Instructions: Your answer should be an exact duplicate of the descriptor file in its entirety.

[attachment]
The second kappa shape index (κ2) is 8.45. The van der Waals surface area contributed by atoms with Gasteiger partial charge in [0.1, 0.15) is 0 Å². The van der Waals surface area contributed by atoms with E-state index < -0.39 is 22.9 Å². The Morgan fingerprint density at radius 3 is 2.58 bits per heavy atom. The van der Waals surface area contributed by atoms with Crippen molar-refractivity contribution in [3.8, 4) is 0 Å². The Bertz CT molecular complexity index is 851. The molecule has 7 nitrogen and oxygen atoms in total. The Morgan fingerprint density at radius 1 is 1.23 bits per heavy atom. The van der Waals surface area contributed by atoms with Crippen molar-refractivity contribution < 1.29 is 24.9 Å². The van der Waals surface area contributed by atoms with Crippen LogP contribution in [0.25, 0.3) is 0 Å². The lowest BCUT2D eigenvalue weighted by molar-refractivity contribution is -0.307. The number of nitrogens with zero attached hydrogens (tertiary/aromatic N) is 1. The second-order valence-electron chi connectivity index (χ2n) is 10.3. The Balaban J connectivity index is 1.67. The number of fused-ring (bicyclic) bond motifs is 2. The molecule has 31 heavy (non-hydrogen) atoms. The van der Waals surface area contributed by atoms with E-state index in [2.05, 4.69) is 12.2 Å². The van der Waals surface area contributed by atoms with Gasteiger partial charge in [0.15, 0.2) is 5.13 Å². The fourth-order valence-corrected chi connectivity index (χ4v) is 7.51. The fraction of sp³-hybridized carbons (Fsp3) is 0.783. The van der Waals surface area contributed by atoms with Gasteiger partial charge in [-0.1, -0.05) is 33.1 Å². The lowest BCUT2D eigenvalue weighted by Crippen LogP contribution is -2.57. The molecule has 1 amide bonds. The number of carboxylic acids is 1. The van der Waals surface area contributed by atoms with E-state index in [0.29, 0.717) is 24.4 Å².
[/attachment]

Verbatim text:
The second kappa shape index (κ2) is 8.45. The van der Waals surface area contributed by atoms with Gasteiger partial charge in [0.1, 0.15) is 0 Å². The van der Waals surface area contributed by atoms with E-state index < -0.39 is 22.9 Å². The Morgan fingerprint density at radius 3 is 2.58 bits per heavy atom. The van der Waals surface area contributed by atoms with Crippen molar-refractivity contribution in [3.8, 4) is 0 Å². The Bertz CT molecular complexity index is 851. The molecule has 7 nitrogen and oxygen atoms in total. The Morgan fingerprint density at radius 1 is 1.23 bits per heavy atom. The van der Waals surface area contributed by atoms with Crippen molar-refractivity contribution < 1.29 is 24.9 Å². The van der Waals surface area contributed by atoms with Crippen LogP contribution in [0.25, 0.3) is 0 Å². The lowest BCUT2D eigenvalue weighted by molar-refractivity contribution is -0.307. The number of nitrogens with zero attached hydrogens (tertiary/aromatic N) is 1. The second-order valence-electron chi connectivity index (χ2n) is 10.3. The Balaban J connectivity index is 1.67. The number of fused-ring (bicyclic) bond motifs is 2. The molecule has 31 heavy (non-hydrogen) atoms. The van der Waals surface area contributed by atoms with E-state index in [2.05, 4.69) is 12.2 Å². The van der Waals surface area contributed by atoms with Gasteiger partial charge in [0.15, 0.2) is 5.13 Å². The fourth-order valence-corrected chi connectivity index (χ4v) is 7.51. The fraction of sp³-hybridized carbons (Fsp3) is 0.783. The van der Waals surface area contributed by atoms with Gasteiger partial charge in [-0.1, -0.05) is 33.1 Å². The lowest BCUT2D eigenvalue weighted by Crippen LogP contribution is -2.57. The molecule has 1 amide bonds. The number of carboxylic acids is 1. The van der Waals surface area contributed by atoms with E-state index in [0.29, 0.717) is 24.4 Å².